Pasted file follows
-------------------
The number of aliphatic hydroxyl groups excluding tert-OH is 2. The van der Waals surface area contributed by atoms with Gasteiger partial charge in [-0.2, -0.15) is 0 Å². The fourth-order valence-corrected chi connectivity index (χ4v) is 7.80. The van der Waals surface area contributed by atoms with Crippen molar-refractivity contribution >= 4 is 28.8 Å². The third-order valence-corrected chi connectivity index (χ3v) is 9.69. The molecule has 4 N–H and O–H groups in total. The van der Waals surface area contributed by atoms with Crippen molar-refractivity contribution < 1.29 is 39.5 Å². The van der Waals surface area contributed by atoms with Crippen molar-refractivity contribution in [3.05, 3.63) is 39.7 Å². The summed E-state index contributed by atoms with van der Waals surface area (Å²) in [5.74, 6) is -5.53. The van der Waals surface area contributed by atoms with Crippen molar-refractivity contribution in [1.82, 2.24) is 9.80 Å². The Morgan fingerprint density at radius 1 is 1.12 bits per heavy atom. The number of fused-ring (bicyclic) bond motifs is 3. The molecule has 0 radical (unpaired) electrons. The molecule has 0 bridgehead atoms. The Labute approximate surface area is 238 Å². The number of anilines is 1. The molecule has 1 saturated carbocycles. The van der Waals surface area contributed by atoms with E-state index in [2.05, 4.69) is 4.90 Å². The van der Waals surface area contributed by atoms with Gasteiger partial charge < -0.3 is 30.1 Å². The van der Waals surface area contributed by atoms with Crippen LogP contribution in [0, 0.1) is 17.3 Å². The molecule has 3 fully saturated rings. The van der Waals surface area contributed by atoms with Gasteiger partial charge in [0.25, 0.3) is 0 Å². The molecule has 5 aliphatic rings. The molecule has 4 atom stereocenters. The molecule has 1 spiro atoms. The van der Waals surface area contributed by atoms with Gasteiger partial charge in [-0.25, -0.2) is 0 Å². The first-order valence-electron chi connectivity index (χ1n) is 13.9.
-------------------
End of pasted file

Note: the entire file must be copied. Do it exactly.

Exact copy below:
The number of aliphatic hydroxyl groups excluding tert-OH is 2. The van der Waals surface area contributed by atoms with Gasteiger partial charge in [-0.2, -0.15) is 0 Å². The fourth-order valence-corrected chi connectivity index (χ4v) is 7.80. The van der Waals surface area contributed by atoms with Crippen molar-refractivity contribution >= 4 is 28.8 Å². The third-order valence-corrected chi connectivity index (χ3v) is 9.69. The molecule has 4 N–H and O–H groups in total. The van der Waals surface area contributed by atoms with Crippen molar-refractivity contribution < 1.29 is 39.5 Å². The van der Waals surface area contributed by atoms with Crippen molar-refractivity contribution in [3.05, 3.63) is 39.7 Å². The summed E-state index contributed by atoms with van der Waals surface area (Å²) in [5.74, 6) is -5.53. The van der Waals surface area contributed by atoms with Crippen molar-refractivity contribution in [1.82, 2.24) is 9.80 Å². The Morgan fingerprint density at radius 1 is 1.12 bits per heavy atom. The number of fused-ring (bicyclic) bond motifs is 3. The molecule has 0 radical (unpaired) electrons. The molecule has 0 bridgehead atoms. The Labute approximate surface area is 238 Å². The number of anilines is 1. The molecule has 1 saturated carbocycles. The van der Waals surface area contributed by atoms with E-state index in [2.05, 4.69) is 4.90 Å². The van der Waals surface area contributed by atoms with Gasteiger partial charge < -0.3 is 30.1 Å². The van der Waals surface area contributed by atoms with Crippen LogP contribution in [0, 0.1) is 17.3 Å². The molecule has 3 fully saturated rings. The van der Waals surface area contributed by atoms with Gasteiger partial charge in [0.25, 0.3) is 0 Å². The molecule has 5 aliphatic rings. The molecule has 4 atom stereocenters. The molecule has 1 spiro atoms. The van der Waals surface area contributed by atoms with Gasteiger partial charge in [-0.25, -0.2) is 0 Å². The first-order valence-electron chi connectivity index (χ1n) is 13.9.